The Danger of ‘American Exceptionalism’ The siren call of American exceptionalism ends up encouraging only demagoguery.
(Photo by Matt Mills McKnight/Getty Images)
The New York Times
Michael Lynch, professor of philosophy at the University of Connecticut, has been awarded a $5.75 million grant from the John Templeton Foundation for The Public Discourse Project: Balancing Humility and Conviction in Public Life, an interdisciplinary research and engagement project. Historian Brendan Kane is the co-principal investigator on the grant. It is the single-largest grant ever awarded by Templeton, and quite possibly the largest research grant ever awarded in the humanities.
March 11, 2016
It’s cute when each also-ran GOP candidate hands out their official endorsement, as if they dropped out of the race because they were TOO popular and successful.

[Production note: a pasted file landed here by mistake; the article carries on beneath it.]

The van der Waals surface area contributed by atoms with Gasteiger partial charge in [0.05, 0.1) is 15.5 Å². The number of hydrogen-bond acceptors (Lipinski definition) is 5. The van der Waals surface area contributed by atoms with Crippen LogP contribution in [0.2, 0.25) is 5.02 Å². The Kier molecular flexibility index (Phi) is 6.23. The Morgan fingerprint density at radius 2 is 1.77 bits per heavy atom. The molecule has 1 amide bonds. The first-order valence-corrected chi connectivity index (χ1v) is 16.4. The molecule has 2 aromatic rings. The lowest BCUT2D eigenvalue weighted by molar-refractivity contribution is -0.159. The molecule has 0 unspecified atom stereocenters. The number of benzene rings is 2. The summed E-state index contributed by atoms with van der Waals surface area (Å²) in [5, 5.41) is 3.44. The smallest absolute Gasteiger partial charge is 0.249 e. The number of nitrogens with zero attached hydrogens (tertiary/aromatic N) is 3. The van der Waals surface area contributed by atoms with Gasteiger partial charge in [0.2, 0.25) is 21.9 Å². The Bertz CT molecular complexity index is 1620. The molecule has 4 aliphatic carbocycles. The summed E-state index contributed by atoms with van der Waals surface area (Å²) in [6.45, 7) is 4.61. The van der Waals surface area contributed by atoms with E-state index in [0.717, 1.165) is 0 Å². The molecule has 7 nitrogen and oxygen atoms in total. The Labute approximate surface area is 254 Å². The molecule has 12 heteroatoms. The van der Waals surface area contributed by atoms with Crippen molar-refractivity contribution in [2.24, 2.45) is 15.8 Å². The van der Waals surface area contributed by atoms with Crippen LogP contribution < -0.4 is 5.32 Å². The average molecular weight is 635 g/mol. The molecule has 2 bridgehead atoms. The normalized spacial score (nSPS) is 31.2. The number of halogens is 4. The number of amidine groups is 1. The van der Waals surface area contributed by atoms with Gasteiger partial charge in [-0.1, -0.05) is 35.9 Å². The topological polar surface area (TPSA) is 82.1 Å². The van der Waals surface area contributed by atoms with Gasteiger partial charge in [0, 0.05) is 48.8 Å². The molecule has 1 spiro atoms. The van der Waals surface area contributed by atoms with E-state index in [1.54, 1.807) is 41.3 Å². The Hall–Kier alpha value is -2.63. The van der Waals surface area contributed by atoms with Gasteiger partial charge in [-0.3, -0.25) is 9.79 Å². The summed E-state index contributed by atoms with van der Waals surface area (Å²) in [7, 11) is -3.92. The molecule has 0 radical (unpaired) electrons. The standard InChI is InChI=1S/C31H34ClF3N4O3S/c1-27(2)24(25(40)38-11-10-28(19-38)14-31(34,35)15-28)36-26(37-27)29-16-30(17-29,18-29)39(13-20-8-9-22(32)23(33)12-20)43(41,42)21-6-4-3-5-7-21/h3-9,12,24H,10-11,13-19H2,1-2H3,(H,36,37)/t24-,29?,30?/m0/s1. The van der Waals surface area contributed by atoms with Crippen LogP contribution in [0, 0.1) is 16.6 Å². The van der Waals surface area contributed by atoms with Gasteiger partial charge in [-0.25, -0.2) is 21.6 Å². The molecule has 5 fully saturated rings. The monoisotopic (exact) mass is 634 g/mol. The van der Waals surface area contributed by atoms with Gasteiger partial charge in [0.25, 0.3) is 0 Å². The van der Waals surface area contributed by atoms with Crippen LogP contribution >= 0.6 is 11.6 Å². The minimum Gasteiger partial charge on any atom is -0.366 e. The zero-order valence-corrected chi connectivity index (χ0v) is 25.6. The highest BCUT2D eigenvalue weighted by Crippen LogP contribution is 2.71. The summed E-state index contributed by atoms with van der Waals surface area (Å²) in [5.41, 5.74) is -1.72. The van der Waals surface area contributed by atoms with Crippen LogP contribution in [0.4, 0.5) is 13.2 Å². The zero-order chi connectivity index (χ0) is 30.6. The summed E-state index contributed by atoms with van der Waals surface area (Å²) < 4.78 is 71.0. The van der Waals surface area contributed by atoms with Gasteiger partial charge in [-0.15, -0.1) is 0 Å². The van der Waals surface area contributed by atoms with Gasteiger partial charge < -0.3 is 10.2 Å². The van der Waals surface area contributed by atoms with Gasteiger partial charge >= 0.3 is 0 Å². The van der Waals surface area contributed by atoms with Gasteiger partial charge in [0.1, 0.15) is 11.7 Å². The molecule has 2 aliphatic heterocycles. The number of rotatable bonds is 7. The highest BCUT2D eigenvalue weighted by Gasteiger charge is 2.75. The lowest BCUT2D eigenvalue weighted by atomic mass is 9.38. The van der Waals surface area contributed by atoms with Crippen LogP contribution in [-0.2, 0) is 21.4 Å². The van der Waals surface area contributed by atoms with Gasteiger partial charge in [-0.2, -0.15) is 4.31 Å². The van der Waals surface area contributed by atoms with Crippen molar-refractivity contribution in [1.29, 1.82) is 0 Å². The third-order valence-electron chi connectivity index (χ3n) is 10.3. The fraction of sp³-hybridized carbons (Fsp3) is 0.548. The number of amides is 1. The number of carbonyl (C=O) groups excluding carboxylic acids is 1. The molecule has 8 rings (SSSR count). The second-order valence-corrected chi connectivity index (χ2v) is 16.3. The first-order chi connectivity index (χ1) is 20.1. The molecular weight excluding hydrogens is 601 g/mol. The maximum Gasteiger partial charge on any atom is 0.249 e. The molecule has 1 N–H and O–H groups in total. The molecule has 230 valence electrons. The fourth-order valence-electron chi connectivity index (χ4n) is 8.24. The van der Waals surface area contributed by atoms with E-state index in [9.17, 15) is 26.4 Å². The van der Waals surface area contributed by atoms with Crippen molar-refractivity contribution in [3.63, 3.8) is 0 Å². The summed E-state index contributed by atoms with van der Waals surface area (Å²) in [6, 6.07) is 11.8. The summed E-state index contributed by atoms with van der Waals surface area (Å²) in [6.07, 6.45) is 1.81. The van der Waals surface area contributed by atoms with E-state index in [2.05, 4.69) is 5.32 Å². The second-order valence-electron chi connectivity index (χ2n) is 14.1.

Today on Stand Up!
Michael Lynch, professor of philosophy and director of the humanities at the University of Connecticut, wrote an op-ed for the New York Times that caught our eye, on traditional media’s fade as trusted source of news for the average voter and it’s replacement by Google searches.
Missed the show? Catch it here.
“The Internet is the best fact-checker and the best bias-confirmer ever invented,” says Michael Lynch, professor of philosophy at University of Connecticut and author of the new book The Internet of Us. “It’s both things at once.”
The Open Mind
The New York Times
Googling Is Believing: Trumping the Informed Citizen
by Michael P. Lynch
In the 8th episode of NEOHUMAN, Agah Bahari is chatting with professor Michael Lynch. They talk about wide range of subjects, including Michael’s new book:The Internet of Us, technology, politics, social media, Extended Mind hypothesis, ethics and morality in Artificial Intelligence, social bots, philosophy, and Google Knowing.
TechRepublic talks to philosopher Michael P. Lynch about how our overreliance on 'Google-knowing' has implications for the way we think and the information we trust.
Opinionator Blog The New York Times
A look at my teaching style (or lack of it): on Youtube
NPR’s ON POINT with Simon Blackburn and Stanley Fish